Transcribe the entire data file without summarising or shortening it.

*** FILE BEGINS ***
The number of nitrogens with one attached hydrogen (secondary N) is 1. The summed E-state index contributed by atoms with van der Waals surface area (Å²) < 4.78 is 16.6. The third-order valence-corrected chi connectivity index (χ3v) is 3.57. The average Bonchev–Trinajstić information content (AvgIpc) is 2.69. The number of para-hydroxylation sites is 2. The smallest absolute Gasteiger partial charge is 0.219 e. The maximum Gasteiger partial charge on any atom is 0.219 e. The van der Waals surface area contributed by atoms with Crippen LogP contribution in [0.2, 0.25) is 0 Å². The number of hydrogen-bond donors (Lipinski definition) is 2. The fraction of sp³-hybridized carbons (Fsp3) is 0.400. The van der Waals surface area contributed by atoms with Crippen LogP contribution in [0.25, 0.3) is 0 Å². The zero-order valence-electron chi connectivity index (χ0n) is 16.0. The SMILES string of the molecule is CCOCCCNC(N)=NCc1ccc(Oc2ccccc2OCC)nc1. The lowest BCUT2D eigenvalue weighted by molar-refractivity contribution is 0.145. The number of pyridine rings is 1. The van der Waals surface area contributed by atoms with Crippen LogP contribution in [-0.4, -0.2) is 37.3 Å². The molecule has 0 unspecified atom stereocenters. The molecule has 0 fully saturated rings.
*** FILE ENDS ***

The number of nitrogens with one attached hydrogen (secondary N) is 1. The summed E-state index contributed by atoms with van der Waals surface area (Å²) < 4.78 is 16.6. The third-order valence-corrected chi connectivity index (χ3v) is 3.57. The average Bonchev–Trinajstić information content (AvgIpc) is 2.69. The number of para-hydroxylation sites is 2. The smallest absolute Gasteiger partial charge is 0.219 e. The maximum Gasteiger partial charge on any atom is 0.219 e. The van der Waals surface area contributed by atoms with Crippen LogP contribution in [0.2, 0.25) is 0 Å². The number of hydrogen-bond donors (Lipinski definition) is 2. The fraction of sp³-hybridized carbons (Fsp3) is 0.400. The van der Waals surface area contributed by atoms with Crippen LogP contribution in [0.25, 0.3) is 0 Å². The zero-order valence-electron chi connectivity index (χ0n) is 16.0. The SMILES string of the molecule is CCOCCCNC(N)=NCc1ccc(Oc2ccccc2OCC)nc1. The lowest BCUT2D eigenvalue weighted by molar-refractivity contribution is 0.145. The number of pyridine rings is 1. The van der Waals surface area contributed by atoms with Crippen LogP contribution in [-0.4, -0.2) is 37.3 Å². The molecule has 0 unspecified atom stereocenters. The molecule has 0 fully saturated rings.